Better Than Water: Domaine de la Romanée-Conti 2019 in Bottle


Forget the wine for one minute. Yeah, yeah, yeah. It’s DRC, the three letters that make Burgundy nuts swoon. Let’s come to matters fermented later. Dear Vinous readers, please spare a moment for the bottle of still natural mineral water that attends these shindigs. “BELU” is its name. There it stands on the table amongst the parade of Grand Crus feeling slightly out of place, as if it had received an invitation for the wrong party. It feels a sense of pride coming from some distant mountain spring, as fresh as the day it spouted from the earth, natural as can be. It looks askance at the eight bottles of Pinot Noir and asks: Do you sustain every single form of life on Earth?

No. Water does. Without it, we are nothing.

BELU, the accompaniment to Domaine de la Romanée-Conti.

Yet none of these attendees seem interested in water. They’re too busy fawning over the wines, holding their glass of La Tâche as if it is the Holy Grail, itching to burst into a jubilant chorus of approval yet, as per instructions, remaining silent so that the room is as noisy as an empty library. Nobody seems interested in rinsing their mouth at this tasting, as if they don’t wish to rid themselves of the lingering afterglow of the wine. Granted, the mineral water does not taste quite as profound. It won’t age over many years. It will not be coveted by the rich and famous and it lacks intoxicating properties. But BELU did a sterling job during the Domaine de la Romanée-Conti tasting. It should be applauded for a job well done. I award it an unofficial 100-points. But now we must focus on the 2019s from the most coveted wine in the world.

After missing last year due to the pandemic, UK agent Corney & Barrow returned in 2022 with their annual tasting, thoughtfully with social-distancing measures, splitting the tasting into two rooms and allocating times where attendees should ring their doorbell. It was a bit like making an appointment at your doctors…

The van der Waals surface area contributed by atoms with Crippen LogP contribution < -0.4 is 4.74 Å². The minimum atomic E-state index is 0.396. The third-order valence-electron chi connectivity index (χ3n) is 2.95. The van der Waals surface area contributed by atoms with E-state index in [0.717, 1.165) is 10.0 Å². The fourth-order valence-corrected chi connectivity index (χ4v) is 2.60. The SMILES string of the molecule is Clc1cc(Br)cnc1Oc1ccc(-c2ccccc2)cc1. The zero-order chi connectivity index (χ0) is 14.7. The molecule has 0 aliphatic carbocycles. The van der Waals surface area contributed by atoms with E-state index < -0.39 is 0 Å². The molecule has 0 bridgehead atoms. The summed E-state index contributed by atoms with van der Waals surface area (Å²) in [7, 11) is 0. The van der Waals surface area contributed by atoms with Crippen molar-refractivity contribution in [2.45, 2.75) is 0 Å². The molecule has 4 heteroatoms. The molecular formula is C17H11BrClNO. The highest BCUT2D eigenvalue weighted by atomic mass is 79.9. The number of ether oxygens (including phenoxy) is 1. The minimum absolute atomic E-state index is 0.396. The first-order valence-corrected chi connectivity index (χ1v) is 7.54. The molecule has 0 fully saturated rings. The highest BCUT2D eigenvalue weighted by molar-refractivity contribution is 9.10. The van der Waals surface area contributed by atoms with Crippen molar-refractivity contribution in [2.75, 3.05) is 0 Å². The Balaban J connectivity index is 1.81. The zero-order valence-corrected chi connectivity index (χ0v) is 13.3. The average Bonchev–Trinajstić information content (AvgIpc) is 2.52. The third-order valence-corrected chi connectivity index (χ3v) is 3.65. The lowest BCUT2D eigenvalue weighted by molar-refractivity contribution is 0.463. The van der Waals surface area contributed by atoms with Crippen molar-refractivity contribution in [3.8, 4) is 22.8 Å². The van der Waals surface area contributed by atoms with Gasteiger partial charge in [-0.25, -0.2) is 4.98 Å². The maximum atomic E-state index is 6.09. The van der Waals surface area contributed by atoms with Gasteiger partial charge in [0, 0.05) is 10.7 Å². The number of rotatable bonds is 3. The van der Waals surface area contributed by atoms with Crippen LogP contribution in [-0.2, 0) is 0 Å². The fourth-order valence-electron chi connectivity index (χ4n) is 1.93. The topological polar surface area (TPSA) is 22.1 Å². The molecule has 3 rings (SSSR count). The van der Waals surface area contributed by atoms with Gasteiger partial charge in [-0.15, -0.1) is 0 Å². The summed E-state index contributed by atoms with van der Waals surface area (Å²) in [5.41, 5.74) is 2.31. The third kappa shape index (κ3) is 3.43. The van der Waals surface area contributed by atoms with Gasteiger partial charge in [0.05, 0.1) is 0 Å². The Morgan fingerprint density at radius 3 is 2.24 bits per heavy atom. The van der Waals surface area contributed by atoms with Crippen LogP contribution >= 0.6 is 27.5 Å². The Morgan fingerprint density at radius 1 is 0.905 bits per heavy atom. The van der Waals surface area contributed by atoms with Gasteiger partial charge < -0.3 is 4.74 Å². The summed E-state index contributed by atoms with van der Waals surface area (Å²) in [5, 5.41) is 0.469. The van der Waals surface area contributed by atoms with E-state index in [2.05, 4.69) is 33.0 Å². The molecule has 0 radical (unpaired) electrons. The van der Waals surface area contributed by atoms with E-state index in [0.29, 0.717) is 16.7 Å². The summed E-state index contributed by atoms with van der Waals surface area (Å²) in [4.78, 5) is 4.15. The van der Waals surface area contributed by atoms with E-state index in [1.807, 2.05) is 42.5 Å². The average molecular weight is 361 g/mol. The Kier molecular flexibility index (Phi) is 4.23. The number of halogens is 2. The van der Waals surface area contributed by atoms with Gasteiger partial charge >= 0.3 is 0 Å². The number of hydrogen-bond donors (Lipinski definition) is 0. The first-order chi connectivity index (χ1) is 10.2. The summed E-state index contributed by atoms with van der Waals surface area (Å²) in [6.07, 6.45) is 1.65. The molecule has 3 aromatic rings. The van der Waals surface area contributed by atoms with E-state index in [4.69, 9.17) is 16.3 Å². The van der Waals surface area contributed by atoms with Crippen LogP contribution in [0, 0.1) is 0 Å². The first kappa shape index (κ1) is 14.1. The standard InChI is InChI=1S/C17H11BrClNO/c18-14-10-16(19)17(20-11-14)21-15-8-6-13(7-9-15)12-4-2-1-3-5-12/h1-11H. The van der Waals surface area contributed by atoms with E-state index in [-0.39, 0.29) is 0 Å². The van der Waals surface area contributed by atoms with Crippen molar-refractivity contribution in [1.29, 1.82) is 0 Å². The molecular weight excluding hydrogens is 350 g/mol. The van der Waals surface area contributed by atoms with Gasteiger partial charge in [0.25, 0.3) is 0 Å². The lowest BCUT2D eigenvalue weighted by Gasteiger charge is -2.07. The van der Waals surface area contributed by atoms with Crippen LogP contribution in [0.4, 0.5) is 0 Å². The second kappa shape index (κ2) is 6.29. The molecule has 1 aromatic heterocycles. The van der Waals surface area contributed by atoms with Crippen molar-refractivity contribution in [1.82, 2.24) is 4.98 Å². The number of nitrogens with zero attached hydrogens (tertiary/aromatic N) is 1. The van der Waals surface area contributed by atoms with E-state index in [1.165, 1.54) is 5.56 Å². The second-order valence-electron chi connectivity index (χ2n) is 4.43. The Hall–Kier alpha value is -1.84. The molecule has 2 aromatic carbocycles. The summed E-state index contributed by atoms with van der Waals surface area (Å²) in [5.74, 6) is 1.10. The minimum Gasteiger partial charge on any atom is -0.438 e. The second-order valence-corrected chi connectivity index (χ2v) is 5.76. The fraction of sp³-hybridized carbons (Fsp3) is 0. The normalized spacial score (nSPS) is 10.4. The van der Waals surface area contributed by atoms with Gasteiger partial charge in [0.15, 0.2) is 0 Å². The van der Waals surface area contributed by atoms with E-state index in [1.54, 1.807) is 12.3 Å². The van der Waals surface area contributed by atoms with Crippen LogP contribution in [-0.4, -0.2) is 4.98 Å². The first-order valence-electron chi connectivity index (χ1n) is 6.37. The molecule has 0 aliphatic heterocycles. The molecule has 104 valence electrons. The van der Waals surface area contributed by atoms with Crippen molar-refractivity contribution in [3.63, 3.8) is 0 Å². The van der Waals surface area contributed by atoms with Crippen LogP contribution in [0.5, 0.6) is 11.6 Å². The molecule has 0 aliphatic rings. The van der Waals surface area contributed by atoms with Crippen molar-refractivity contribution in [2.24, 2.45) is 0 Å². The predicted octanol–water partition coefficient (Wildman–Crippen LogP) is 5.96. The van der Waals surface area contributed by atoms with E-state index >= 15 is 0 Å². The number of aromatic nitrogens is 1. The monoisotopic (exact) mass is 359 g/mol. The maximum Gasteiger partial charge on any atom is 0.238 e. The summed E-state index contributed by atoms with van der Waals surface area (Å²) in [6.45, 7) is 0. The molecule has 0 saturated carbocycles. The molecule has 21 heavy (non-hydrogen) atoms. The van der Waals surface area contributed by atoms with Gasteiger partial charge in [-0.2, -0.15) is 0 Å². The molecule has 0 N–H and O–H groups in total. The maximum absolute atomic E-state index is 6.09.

“Dr. Villaine will see you at 10.45am”.

Co-directors Aubert and Bertrand de Villaine, together with Perrine Fenal, daughter of Lalou Bize-Leroy, had journeyed from Burgundy to attend the tasting. Nothing gave me more pleasure than to see Aubert de Villaine in fine fettle, in fact, the best I have seen him in several years. We chatted for a short while. I asked how he saw the differences between the 2018 and 2019 vintages given the similarities between growing seasons. He replied: “The 2018 is more like a dancer, whereas the 2019 has more power. I think the 2019s will be very approachable. There is nothing wrong with drinking them in the next few years.”

In discussion with Aubert de Villaine. I must thank the Mario Testino of the wine world, Greg Sherwood MW, for this photograph that he sent later in the day.

The 2019 vintage is significant in terms of the introduction of their second commercialised white, their Corton-Charlemagne. “I am very pleased with the Corton-Charlemagne,” de Villaine enthused. “There are four parcels that we vinified separately. One parcel had very high acidity, and we were wondering whether we should blend this. But when we did the assemblage, I was amazed. They were more than a sum of their parts. The parcel with the high acidity was actually an important part of the blend. The élevage is almost entirely in new oak using the same cooperages as we traditionally use for the Montrachet. But the two wines are very different. The Montrachet has a slightly more honeyed edge.”